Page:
All about the tie binding mothers and daughters
Mothers always tell their daughters to wait until they have kids of their own - then, they’ll really understand family dynamics. In “Because I Love Her,’’ 34 writers share their understanding as they explore and explain the complex bonds between mothers and daughters. Edited by Andrea N. Richesin, the essays are deeply personal, powerful, and poignant. They cover such a wide range of situations and raw emotions, readers are bound to find several that speak directly to their hearts.
“I love all of my children, of course,’’ Catherine Crawford remembers her mother saying in her essay, “A Well-Earned Soak,’’ “but I am just so thankful to have my girls.’’ For some, motherhood manifests itself like a hidden talent, blooming even before a baby is born. For others, though, it’s a struggle. The stories in this book illustrate both, and more.
In “What I Would Tell Her,’’ Rachel Sarah pens a confession: “The closest relationship I have with my mother is here, on this page. But I need more than that.’’ A hastily written passage in her memoir, “Single Mom Seeking,’’ which was intended to fill a gap in her story, instead created a much larger one in her life. Katrina Onstad, a film critic, points out that other people’s mothers have had as great an impact on her life as her own, and she introduces us to them: the mean mom, the foreign one, the single mom, the mother who died young.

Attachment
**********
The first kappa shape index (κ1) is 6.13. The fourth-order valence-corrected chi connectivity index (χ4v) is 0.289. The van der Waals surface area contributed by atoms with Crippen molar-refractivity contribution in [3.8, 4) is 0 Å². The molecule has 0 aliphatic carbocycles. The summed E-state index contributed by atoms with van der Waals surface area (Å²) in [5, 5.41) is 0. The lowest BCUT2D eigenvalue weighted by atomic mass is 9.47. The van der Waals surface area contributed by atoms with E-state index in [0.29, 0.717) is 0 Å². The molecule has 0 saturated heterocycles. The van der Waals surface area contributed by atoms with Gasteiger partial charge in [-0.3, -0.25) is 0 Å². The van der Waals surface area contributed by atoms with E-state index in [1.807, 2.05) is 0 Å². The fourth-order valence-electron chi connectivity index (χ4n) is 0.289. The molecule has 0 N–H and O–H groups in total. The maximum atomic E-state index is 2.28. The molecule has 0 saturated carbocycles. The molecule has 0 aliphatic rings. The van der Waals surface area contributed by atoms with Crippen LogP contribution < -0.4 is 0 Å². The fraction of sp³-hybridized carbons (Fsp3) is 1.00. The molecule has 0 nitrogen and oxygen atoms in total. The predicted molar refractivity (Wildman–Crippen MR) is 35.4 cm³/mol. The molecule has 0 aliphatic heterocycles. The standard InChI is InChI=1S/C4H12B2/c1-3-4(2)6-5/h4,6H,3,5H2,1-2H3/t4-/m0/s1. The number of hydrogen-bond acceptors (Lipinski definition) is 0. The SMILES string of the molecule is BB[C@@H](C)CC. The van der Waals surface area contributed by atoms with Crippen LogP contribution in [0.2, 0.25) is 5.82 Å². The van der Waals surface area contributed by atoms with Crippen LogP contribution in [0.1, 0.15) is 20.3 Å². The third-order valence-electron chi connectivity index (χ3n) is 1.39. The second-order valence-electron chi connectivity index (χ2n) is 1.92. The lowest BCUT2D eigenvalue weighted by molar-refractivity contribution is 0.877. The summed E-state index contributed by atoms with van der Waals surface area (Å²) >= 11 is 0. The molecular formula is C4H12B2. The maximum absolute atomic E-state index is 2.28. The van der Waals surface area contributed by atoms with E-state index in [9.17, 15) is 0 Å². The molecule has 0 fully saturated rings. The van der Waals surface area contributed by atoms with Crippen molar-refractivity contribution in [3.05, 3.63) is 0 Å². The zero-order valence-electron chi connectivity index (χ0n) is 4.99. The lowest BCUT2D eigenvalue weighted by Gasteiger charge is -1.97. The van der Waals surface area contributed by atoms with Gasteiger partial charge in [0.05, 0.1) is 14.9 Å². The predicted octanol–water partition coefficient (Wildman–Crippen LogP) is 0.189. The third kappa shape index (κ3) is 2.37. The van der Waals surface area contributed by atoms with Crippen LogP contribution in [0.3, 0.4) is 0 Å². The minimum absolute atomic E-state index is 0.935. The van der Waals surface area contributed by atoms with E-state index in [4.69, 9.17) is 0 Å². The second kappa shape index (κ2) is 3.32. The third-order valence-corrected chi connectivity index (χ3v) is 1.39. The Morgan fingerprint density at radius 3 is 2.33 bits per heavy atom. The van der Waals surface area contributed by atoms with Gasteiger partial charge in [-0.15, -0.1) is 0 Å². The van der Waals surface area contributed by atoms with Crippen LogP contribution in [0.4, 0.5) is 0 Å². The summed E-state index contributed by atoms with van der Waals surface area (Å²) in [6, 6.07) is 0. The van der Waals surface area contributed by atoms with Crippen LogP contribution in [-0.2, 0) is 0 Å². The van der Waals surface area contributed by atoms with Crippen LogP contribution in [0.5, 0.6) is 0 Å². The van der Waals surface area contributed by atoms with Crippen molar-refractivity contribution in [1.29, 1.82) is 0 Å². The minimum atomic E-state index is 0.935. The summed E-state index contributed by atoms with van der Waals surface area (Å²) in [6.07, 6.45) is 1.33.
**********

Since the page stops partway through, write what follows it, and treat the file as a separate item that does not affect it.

The stories offer insights gained from parenthood and grandparenthood, perspectives that unfold with age and experience. They also reveal how the bonds twist and change when one is inhabiting the roles of both mother and daughter. They show the way a mother’s dreams can get tangled in her daughter’s, and the mother’s aspirations becomes the daughter’s burden. They reflect how, as a parent, you fight to rise above your limitations so you can help your child - and in doing so realize how hard your parents fought to help you.
The themes vary, but each essay presents a unique and striking point. Together, they create a portrait of, not daughterhood or motherhood, but the journey that women take, the lessons they learn along the way, and the hopes and dreams that they try to pass on to the next generation.
Lylah Alphonse is a member of the Globe staff.